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Carbon and Nitrogen Storage in a Tallgrass Prairie Soil
Belay-Tedla, A., Zhou, X., Su, B., Wan, S. and Luo, Y. 2009. Labile, recalcitrant, and microbial carbon and nitrogen pools of a tallgrass prairie soil in the US Great Plains subjected to experimental warming and clipping. Soil Biology & Biochemistry 41: 110-116.

The authors write that "the stability of carbon (C) and nitrogen (N) in soil organic matter (SOM) to perturbations such as global warming is critically important," because, as they continue, "on a global scale, the soil contains 1500 Pg (1 Pg = 1015 g) of organic carbon and 300 Pg of total nitrogen" in its uppermost meter, so that "relatively small changes in the amounts of soil C and N may therefore bring about substantial effects on atmospheric concentrations," which in the case of the carbon contained in CO2 may feed back either positively or negatively to enhance or reduce the original global warming.

What was done
In a study designed to explore these interactions within a specific biome, Belay-Tedla et al. "used sulfuric acid hydrolysis to quantify changes in labile and recalcitrant C and N fractions of soil in a tallgrass prairie ecosystem that had been continuously warmed with or without clipping for about 2.5 years," conducting their work in "an old-field tallgrass prairie abandoned from agriculture 30 years ago and without grazing during the past 20 years" at a location within the Great Plains Apiaries of McClain County, Oklahoma, USA, where infrared heaters suspended 1.5 m above the ground warmed half of the plots 24 hours a day, 365 days a year, for the 2.5-year period, increasing the daily mean air temperature at 25 cm above the ground by 1.1C and soil temperature at 2.5-cm depth by 2.0C.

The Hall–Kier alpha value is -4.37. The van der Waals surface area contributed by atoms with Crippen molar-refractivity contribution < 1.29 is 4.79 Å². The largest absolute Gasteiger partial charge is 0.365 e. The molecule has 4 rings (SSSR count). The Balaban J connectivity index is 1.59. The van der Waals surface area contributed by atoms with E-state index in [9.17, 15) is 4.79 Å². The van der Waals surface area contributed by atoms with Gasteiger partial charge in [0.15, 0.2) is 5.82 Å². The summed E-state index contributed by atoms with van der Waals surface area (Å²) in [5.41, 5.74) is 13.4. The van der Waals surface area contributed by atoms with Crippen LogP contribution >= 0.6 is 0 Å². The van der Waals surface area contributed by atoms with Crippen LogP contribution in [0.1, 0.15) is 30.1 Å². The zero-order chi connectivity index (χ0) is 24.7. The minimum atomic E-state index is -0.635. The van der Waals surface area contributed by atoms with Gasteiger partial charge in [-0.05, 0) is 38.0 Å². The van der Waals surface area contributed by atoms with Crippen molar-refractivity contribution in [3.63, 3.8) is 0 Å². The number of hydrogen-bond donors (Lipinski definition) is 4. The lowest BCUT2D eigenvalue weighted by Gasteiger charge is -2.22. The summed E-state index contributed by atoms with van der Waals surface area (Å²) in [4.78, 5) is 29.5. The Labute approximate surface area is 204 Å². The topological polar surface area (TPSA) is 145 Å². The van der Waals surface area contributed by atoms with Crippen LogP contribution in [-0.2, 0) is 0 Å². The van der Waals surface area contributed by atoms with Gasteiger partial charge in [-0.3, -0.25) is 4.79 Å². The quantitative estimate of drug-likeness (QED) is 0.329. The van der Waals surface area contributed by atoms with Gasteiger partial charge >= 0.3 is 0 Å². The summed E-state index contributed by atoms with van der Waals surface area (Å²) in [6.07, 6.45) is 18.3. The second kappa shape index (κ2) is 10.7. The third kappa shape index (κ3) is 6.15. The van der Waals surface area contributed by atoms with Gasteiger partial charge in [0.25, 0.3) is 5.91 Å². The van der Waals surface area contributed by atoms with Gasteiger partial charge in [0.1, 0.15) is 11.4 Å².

What was learned
The work of the five researchers revealed, as they describe it, "significant increases in both labile C and N (including microbial biomass) pools in response to experimental warming," which "largely resulted from increased above- and below-ground biomass." They also observed "a possible shift to a fungi-dominated microbial community," noting that "such a shift could favor soil C storage" as well. In addition, they found evidence suggesting that "warming increased the percentage of total N for microbial biomass N," which "enhanced N use efficiency," in their words, "may be conducive for a continued supply of organic inputs."

What it means
Belay-Tedla et al. conclude that their combined findings favor "long-term N retention and C accumulation in soils, leading to negative feedbacks of terrestrial ecosystems to climate warming."

Reviewed 8 April 2009